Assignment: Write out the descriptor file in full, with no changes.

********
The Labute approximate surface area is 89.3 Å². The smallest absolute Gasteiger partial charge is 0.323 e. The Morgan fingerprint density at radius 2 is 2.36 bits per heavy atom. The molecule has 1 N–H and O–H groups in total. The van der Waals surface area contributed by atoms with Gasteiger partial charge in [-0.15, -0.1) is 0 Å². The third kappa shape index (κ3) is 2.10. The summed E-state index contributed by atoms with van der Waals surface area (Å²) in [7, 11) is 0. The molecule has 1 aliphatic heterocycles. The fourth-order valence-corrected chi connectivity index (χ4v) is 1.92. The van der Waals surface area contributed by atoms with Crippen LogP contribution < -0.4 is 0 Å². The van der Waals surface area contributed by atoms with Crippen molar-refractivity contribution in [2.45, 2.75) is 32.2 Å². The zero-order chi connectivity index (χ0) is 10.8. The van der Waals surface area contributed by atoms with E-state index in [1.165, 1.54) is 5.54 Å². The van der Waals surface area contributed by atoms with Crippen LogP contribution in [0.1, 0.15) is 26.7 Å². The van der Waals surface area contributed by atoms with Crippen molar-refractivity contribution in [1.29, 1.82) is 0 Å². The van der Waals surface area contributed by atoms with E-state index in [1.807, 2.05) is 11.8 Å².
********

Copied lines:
The Labute approximate surface area is 89.3 Å². The smallest absolute Gasteiger partial charge is 0.323 e. The Morgan fingerprint density at radius 2 is 2.36 bits per heavy atom. The molecule has 1 N–H and O–H groups in total. The van der Waals surface area contributed by atoms with Gasteiger partial charge in [-0.15, -0.1) is 0 Å². The third kappa shape index (κ3) is 2.10. The summed E-state index contributed by atoms with van der Waals surface area (Å²) in [7, 11) is 0. The molecule has 1 aliphatic heterocycles. The fourth-order valence-corrected chi connectivity index (χ4v) is 1.92. The van der Waals surface area contributed by atoms with Crippen LogP contribution < -0.4 is 0 Å². The van der Waals surface area contributed by atoms with Crippen molar-refractivity contribution in [2.45, 2.75) is 32.2 Å². The zero-order chi connectivity index (χ0) is 10.8. The van der Waals surface area contributed by atoms with E-state index in [1.165, 1.54) is 5.54 Å². The van der Waals surface area contributed by atoms with Crippen LogP contribution in [0.1, 0.15) is 26.7 Å². The van der Waals surface area contributed by atoms with Crippen molar-refractivity contribution in [1.29, 1.82) is 0 Å². The van der Waals surface area contributed by atoms with E-state index in [1.807, 2.05) is 11.8 Å².